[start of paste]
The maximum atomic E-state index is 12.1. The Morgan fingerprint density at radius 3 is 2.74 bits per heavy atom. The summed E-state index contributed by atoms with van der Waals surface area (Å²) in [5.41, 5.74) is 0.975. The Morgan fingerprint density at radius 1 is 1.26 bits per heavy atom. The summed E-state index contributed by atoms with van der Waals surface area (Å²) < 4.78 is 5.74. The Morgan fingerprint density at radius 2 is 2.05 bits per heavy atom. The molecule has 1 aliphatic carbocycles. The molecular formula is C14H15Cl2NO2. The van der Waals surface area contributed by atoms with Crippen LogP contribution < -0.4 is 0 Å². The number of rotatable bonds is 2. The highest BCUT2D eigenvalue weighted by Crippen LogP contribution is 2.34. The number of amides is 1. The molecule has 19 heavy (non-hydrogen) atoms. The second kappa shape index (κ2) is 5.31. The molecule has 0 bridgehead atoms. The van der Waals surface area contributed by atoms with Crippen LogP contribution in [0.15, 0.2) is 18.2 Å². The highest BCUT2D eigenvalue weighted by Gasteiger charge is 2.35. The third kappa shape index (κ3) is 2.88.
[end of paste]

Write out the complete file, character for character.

The maximum atomic E-state index is 12.1. The Morgan fingerprint density at radius 3 is 2.74 bits per heavy atom. The summed E-state index contributed by atoms with van der Waals surface area (Å²) in [5.41, 5.74) is 0.975. The Morgan fingerprint density at radius 1 is 1.26 bits per heavy atom. The summed E-state index contributed by atoms with van der Waals surface area (Å²) < 4.78 is 5.74. The Morgan fingerprint density at radius 2 is 2.05 bits per heavy atom. The molecule has 1 aliphatic carbocycles. The molecular formula is C14H15Cl2NO2. The van der Waals surface area contributed by atoms with Crippen LogP contribution < -0.4 is 0 Å². The number of rotatable bonds is 2. The highest BCUT2D eigenvalue weighted by Crippen LogP contribution is 2.34. The number of amides is 1. The molecule has 19 heavy (non-hydrogen) atoms. The second kappa shape index (κ2) is 5.31. The molecule has 0 bridgehead atoms. The van der Waals surface area contributed by atoms with Crippen LogP contribution in [0.15, 0.2) is 18.2 Å². The highest BCUT2D eigenvalue weighted by Gasteiger charge is 2.35. The third kappa shape index (κ3) is 2.88.